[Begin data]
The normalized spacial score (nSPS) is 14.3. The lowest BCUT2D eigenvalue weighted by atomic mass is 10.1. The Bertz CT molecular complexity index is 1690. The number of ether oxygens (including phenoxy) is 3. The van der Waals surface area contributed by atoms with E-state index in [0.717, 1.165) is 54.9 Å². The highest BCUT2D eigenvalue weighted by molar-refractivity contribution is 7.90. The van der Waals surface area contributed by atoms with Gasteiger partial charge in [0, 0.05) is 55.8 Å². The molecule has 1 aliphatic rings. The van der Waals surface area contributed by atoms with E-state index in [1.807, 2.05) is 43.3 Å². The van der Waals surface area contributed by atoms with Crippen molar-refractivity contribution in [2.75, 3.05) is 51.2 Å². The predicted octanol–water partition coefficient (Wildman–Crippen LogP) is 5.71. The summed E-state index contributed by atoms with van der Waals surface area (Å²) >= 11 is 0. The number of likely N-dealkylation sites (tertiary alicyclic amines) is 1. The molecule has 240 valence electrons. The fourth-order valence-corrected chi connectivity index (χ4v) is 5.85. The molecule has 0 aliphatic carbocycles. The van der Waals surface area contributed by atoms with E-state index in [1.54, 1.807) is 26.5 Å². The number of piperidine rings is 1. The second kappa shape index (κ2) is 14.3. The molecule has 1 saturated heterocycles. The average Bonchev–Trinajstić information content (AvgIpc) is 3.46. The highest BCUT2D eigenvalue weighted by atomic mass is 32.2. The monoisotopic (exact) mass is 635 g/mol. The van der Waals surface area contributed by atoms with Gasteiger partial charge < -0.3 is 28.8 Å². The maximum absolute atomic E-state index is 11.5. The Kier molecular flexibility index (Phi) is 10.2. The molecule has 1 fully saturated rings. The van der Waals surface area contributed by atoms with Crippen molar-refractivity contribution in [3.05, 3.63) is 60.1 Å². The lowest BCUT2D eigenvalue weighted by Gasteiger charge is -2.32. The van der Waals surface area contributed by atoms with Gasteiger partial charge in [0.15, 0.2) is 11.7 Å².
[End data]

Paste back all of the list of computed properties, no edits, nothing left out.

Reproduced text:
The normalized spacial score (nSPS) is 14.3. The lowest BCUT2D eigenvalue weighted by atomic mass is 10.1. The Bertz CT molecular complexity index is 1690. The number of ether oxygens (including phenoxy) is 3. The van der Waals surface area contributed by atoms with E-state index in [0.717, 1.165) is 54.9 Å². The highest BCUT2D eigenvalue weighted by molar-refractivity contribution is 7.90. The van der Waals surface area contributed by atoms with Gasteiger partial charge in [0, 0.05) is 55.8 Å². The molecule has 1 aliphatic rings. The van der Waals surface area contributed by atoms with E-state index in [1.807, 2.05) is 43.3 Å². The van der Waals surface area contributed by atoms with Crippen molar-refractivity contribution in [2.75, 3.05) is 51.2 Å². The predicted octanol–water partition coefficient (Wildman–Crippen LogP) is 5.71. The summed E-state index contributed by atoms with van der Waals surface area (Å²) >= 11 is 0. The number of likely N-dealkylation sites (tertiary alicyclic amines) is 1. The molecule has 240 valence electrons. The fourth-order valence-corrected chi connectivity index (χ4v) is 5.85. The molecule has 0 aliphatic carbocycles. The van der Waals surface area contributed by atoms with E-state index in [1.54, 1.807) is 26.5 Å². The number of piperidine rings is 1. The second kappa shape index (κ2) is 14.3. The molecule has 1 saturated heterocycles. The average Bonchev–Trinajstić information content (AvgIpc) is 3.46. The highest BCUT2D eigenvalue weighted by atomic mass is 32.2. The monoisotopic (exact) mass is 635 g/mol. The van der Waals surface area contributed by atoms with Gasteiger partial charge < -0.3 is 28.8 Å². The maximum absolute atomic E-state index is 11.5. The Kier molecular flexibility index (Phi) is 10.2. The molecule has 1 fully saturated rings. The van der Waals surface area contributed by atoms with Crippen molar-refractivity contribution in [3.05, 3.63) is 60.1 Å². The lowest BCUT2D eigenvalue weighted by Gasteiger charge is -2.32. The van der Waals surface area contributed by atoms with Gasteiger partial charge in [0.15, 0.2) is 11.7 Å².